• Straight nozzle swings left and right
  • Wide variety of lengths for various sink depths
  • Great for all compartment sinks
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Double-Jointed Spouts

One of the main advantages of a double-jointed faucet spout is its ability to reach multiple sink compartments. This is particularly useful in a commercial kitchen where there may be multiple sinks for different purposes, such as washing dishes, prepping ingredients, or cleaning utensils. With a double-jointed spout, you can easily switch between different compartments without having to move the entire faucet.

  • Maximum flexibility to fill multi-compartment sinks
  • Delivers water exactly where you need it
  • Can be folded out of the way when not in use
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Pre-Rinse Faucet

A pre-rinse faucet is a specialized type of faucet that is designed to make the process of rinsing dishes and utensils more efficient. It typically consists of a high-pressure spray valve, a flexible hose, and a wall-mounted faucet. The high-pressure spray valve allows for a powerful stream of water, which is ideal for removing food particles and other debris from dishes.

  • Easy to maneuver 
  • Saves time when cleaning dishes
  • Can be combined with other faucet spouts
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Glass Filler Faucet

A glass filler faucet, also known as a water station or water filling faucet, is a specialized type of faucet commonly found in commercial kitchens and bars. Its primary function is to quickly and efficiently fill glasses and containers with water. These faucets are designed to provide a steady and controlled flow of water, making them ideal for high-volume establishments.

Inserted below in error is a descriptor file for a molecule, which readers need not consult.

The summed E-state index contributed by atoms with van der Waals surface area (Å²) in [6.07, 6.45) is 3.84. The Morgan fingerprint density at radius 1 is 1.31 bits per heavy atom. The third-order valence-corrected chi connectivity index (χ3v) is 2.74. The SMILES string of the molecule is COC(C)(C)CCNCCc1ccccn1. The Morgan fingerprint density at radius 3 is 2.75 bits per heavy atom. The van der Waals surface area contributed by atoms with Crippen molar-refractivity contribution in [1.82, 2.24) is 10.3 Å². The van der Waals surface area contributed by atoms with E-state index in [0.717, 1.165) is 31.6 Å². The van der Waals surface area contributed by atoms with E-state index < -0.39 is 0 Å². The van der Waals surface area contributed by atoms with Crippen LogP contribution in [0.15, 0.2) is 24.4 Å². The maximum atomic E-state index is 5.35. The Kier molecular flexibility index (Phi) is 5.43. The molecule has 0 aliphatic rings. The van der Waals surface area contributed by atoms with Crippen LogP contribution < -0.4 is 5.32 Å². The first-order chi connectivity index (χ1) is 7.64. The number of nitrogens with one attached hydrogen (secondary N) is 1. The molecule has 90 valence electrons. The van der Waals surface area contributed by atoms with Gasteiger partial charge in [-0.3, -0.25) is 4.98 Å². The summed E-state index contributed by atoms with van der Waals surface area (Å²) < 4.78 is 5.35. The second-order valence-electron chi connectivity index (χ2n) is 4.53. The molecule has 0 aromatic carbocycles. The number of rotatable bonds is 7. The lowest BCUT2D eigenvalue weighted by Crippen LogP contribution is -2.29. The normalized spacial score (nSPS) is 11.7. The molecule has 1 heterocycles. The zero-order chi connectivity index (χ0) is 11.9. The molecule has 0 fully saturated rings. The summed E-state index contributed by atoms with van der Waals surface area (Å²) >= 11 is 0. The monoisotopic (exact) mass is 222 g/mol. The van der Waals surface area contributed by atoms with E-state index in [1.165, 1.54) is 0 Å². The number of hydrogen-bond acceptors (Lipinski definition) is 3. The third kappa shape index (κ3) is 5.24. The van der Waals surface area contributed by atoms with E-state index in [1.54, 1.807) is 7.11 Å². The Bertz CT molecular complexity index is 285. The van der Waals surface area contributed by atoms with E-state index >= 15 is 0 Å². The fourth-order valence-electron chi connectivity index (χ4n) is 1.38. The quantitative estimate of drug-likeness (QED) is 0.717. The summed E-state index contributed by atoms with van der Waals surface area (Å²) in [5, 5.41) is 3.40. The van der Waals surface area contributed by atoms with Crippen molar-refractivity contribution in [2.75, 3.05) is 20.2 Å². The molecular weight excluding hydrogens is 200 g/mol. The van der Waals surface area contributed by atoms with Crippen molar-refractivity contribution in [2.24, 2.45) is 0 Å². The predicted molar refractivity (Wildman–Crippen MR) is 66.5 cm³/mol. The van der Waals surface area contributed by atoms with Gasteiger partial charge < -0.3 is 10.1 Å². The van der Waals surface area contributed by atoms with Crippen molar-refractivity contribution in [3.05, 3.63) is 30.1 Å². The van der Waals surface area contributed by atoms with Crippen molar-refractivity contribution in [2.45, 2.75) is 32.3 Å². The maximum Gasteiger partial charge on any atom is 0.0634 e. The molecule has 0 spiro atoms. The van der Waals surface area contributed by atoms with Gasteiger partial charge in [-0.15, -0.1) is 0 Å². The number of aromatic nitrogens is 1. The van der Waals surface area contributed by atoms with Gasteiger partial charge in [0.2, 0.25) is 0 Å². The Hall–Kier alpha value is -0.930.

• Designed for a dedicated glass-filling area
  • Helps your waitstaff save time when serving customers
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Pot Filler Faucet

A pot filler faucet spout is designed specifically for filling large pots with water. It's typically mounted on the wall near the stove or cooktop, allowing you to easily fill pots without having to carry them back and forth to the sink. Double-jointed spouts with high clearance provide plenty of room for tall pots, and hook nozzles can be rested against the pot side for convenience.

  • Features an outlet with a high flow rate
  • Makes filling pots and kettles more convenient
  • High-clearance spouts or hook nozzles
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Mop Sink Faucet

The spout on a mop sink faucet has some different features than the spout you would use to wash hands or dishes. These spouts are designed to be shorter and more durable because they are meant to fill heavy mop buckets. It's common to see mop sink spouts with a pail hook and wall support so that you can actually hang buckets from the spout without fear of it becoming damaged.

  • Short and sturdy nozzle style
  • Pail hook for extra convenience
  • Wall support keeps faucet secure

3. Mounting Styles

Every faucet is designed with a mounting style that dictates how it should be installed. When choosing the right faucet, you'll need to decide which mounting style works with your sink or countertop.

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Deck Mount Faucets

Deck-mounted faucets are installed directly on the sink or countertop. This type of faucet requires a hole to be drilled into the surface, and the faucet is then secured with nuts underneath. Deck-mounted faucets are often chosen for their aesthetic appeal, as they can be seamlessly integrated into the overall design of the kitchen. They also tend to be easier to install and repair, as the plumbing connections are more accessible.